Solar panels capture more sunlight with capsaicin, the chemical that makes chili peppers spicy

January 14, 2021 by Jon Major
Solar panels capture more sunlight with capsaicin, the chemical that makes chili peppers spicy
The perovskite solar cells containing capsaicin. Credit: Jin Yang

Here's some news hot off the press. Researchers have found a secret ingredient for making solar panels that absorb the sun's energy more efficiently. Depending on what you like to eat, there's a good chance you can find it at home. Capsaicin, the chemical that gives chili peppers their spicy sting, also improves perovskite solar cells—the devices that make up solar panels.

Adding capsaicin expands the grains which make up the active material of the solar cell, allowing it to more effectively transport electricity. More importantly, the material goes from having a deficit of electrons to having an excess, changing how the cell operates and allowing more sunlight to be converted to electricity. In essence, adding capsaicin adds electrons, which may or may not be the same effect you experience on your tongue after a particularly spicy biryani.

The capsaicin-laced cells are among some of the most efficient that have been reported. Rather than a gimmick to grab headlines, adding this chemical from chili peppers may actually be a route to improving the performance of solar cells.

But why would you think to add chili peppers to a solar panel in the first place? Unfortunately, the researchers didn't share their thought process. But I happen to have form in this area too.

A light bulb moment

In 2014, I published a paper demonstrating how a compound called magnesium chloride could dramatically reduce the cost of solar energy, albeit in a different type of solar cell. Haven't heard of magnesium chloride? Well if you're vegan, you've probably consumed it at one time or another.

It's a salt not too dissimilar to table salt (sodium chloride) and it can be recovered from sea water. It has many uses, but one of its most popular is in Japanese cooking, where it's known as nigari and used as the coagulant for thickening tofu. My findings led to some media coverage of "tofu solar", which was fun, and me getting called tofu boy at academic conferences (less fun).

Does this mean food chemicals transfer particularly well to solar cell research? Not really. The coincidence has more to do with the overlap between food and chemistry and the "what if" approach that guides a lot of material scientists.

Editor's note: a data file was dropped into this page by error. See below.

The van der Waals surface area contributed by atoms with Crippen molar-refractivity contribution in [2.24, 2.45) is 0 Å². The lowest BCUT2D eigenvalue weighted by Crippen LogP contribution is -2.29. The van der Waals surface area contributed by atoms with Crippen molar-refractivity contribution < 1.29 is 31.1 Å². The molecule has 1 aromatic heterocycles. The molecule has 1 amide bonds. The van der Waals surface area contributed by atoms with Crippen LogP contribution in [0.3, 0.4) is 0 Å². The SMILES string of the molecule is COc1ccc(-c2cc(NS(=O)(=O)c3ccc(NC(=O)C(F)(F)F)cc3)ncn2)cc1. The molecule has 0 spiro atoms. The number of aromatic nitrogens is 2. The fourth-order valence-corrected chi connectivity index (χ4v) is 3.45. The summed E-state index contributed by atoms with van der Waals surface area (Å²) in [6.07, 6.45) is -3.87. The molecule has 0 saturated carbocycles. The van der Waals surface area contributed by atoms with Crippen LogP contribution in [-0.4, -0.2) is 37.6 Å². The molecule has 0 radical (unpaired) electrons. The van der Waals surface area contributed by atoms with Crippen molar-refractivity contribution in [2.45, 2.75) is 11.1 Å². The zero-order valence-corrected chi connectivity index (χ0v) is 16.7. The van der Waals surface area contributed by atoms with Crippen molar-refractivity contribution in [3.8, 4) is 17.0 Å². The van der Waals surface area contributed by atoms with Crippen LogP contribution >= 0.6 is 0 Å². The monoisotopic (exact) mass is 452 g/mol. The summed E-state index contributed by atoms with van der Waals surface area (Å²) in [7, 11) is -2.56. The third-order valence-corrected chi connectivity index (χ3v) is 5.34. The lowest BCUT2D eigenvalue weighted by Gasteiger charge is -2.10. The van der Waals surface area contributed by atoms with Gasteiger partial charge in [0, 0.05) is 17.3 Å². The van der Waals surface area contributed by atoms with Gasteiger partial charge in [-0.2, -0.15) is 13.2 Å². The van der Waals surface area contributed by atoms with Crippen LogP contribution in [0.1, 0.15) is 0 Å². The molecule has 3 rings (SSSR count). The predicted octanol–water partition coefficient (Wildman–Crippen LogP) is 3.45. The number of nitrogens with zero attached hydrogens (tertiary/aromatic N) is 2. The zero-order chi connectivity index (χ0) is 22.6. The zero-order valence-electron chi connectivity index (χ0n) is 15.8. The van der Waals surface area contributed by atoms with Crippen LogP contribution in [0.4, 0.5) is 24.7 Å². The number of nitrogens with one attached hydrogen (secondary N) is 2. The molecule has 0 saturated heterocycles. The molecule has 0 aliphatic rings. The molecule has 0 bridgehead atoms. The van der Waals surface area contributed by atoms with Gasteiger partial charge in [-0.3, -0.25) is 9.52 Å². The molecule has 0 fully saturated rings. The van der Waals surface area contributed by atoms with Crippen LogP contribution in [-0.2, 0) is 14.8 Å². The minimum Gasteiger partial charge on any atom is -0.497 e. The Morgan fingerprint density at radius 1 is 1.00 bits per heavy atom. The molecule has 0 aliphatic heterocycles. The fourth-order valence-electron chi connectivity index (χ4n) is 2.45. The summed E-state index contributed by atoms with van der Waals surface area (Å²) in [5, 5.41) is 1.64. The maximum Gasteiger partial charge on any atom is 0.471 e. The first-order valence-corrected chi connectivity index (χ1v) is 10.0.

You might think that most solar cell research is done by physicists. This is partly true—I'm one myself, after all—but the research approach has little in common with work done by particle physicists at the large hadron collider, or Stephen Hawking-fronted cosmological research. Those fields generally revolve around heavy computation and theory work. In other words, a lot of time staring at blackboards.

Solar cell research is really a matter of materials science, which sits somewhere between physics and chemistry. The development of new solar cell technologies or processes is very labour-intensive, and the typical approach is to spend a great deal of time testing the performance of a large number of comparable but slightly altered cell designs. Solar cells are comprised of stacked layers of different materials, and it's hard to predict what will happen to the performance of the entire structure by changing one component.

If I add something to layer A and it changes, then layers B, C and D on top of it will probably change as well. Similarly, if I change layer C, will I need to change how I made A or B and what will then happen to D? You can probably get a sense of how hard this would be to predict, and this feeds the curiosity behind much of the innovation in this field.

Think of solar cells like cake. To find out what will happen when you add a novel ingredient, it's far more reliable to bake it and then sample the final concoction than to try and predict what it will look and taste like before you bake it.

In the end, the food we eat, just like solar cells, is a mix of compounds. While we know capsaicin from chili, it's really just an organic compound called C₁₈H₂₇NO₃, which, coincidentally, has particular properties that make it suitable for solar cell processing—as well as for spicing up a fajita.

For my own part, I had developed the process of using magnesium chloride and only later found out when I came to write the paper that it was used in tofu. I wasn't inspired in the vegan food aisle, sadly. So, these approaches are not as weird and wacky as they sound when you first read about them. There is usually some initial logic that's based on the inherent chemistry of these compounds, and these flights of scientific fancy are often what leads to interesting breakthroughs.

So, if in the near future you read an article about solar cells improved immeasurably by adding nutmeg or something, trust that it's been done as a result of informed curiosity of the likely effect, rather than boredom and a looming best-before date.

This story is part of Science X Dialog, where researchers can report findings from their published research articles. Visit this page for information about ScienceX Dialog and how to participate. This article is republished from The Conversation under a Creative Commons license. Read the original article.The Conversation

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